Detailed findings and methodology:
While murder tends to receive the greatest news coverage, these offenses represent only a small portion of violent crime in the United States. This category also includes rapes, robberies, and aggravated assaults. While across the nation aggravated assaults represent the largest share of violent crimes, followed by robbery, the less common — or at least less commonly-reported — murder and rape rates tend to be high in cities challenged with high overall violent crime counts.
Several social and economic factors have been shown to bear a relationship to crime rates, both violent and nonviolent. For example, cities with high unemployment also tend to have high crime rates. Of the 100 cities with the highest violent crime rates and available unemployment figures, just 21 had an annual unemployment rate equal to or below that of the nation.
Many of the cities on this list, and high crime cities in general, also have high poverty rates. of their populations are living in extreme poverty. Of the 100 U.S. Cities with the highest violent crime rates, just a single city — Anchorage, Alaska — has a below-average poverty rate. Of those 100 cities, the average poverty rate is 26.9%, compared to a national poverty rate of 15.1%.
While there has been shown to be a correlation between high poverty rates and unemployment in a city and high violent crime, experts caution that the relationship between crime and socioeconomic factors like these tend to be extremely complex. Blaming the poor, for example, for violent crime, is a far too simplistic way of looking at the issue. John Roman, a senior fellow at NORC at the University of Chicago, emphasized the complexity of the issue.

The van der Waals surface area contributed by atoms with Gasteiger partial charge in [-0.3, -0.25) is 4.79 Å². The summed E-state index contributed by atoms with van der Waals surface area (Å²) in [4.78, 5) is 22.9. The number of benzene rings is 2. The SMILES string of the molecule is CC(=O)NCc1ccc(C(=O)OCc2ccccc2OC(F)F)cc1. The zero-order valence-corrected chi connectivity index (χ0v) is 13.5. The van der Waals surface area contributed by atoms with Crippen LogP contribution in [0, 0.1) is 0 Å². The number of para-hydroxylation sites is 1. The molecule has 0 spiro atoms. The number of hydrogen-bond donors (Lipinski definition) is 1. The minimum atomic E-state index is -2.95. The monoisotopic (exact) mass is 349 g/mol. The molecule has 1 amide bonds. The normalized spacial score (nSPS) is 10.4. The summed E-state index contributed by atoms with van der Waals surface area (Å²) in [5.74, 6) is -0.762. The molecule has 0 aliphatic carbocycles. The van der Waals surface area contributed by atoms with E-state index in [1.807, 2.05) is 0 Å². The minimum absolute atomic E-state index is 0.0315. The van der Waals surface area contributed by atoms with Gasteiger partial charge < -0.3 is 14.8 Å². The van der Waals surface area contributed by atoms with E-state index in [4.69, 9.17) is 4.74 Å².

Roman noted that the presence of poverty can be indicative of many other structural and economic problems in a city that can lead to higher crime rates. The presence of violence can have serious negative effects on the the mental health and economy of the region. Roman noted that the prevalence of poverty and unemployment can reflect an area’s “a long-term lack of opportunity,” which leads to higher rate of crime.
Roman also said that while social and economic factors can contribute to the high violent crime rate of certain cities, other variables play a role. Location is one factor he cited. New York state’s most violent city is Newburgh, almost 70 miles north of New York City and near the junction of Interstates 84 and 90.
“Newburgh is at the intersection of two major interstates, [one going] north [to] south and an [another] east [to] west, so it’s easy to see why that would be an appealing place to put [a] criminal enterprise,” he said. Starting a criminal organization in a city like Newburgh allows for ease in moving illicit substances quickly in both directions, and the presence of such an organization can lead to a rise in crime of all types, he added.
To identify the most dangerous city in each state, 24/7 Wall St. examined the FBI’s 2016 Uniform Crime Report, culling violent crime data for all U.S. cities with populations of 20,000 or more. We examined each state’s figures for murder, nonnegligent manslaughter, rape, robbery, and aggravated assault, which make up violent crime. We also reviewed the FBI’s figures for burglaries, larceny, motor vehicle thefts, and arson, all classified a property crimes. The unemployment rates for each city came from U.S. Bureau of Labor Statistics figures for 2017. The U.S. Census Bureau’s American Community Survey served as our source for poverty rates, median household income figures, and prevalence of adults with high school diplomas or bachelor’s degrees; estimates for the period of 2012 to 2016, were used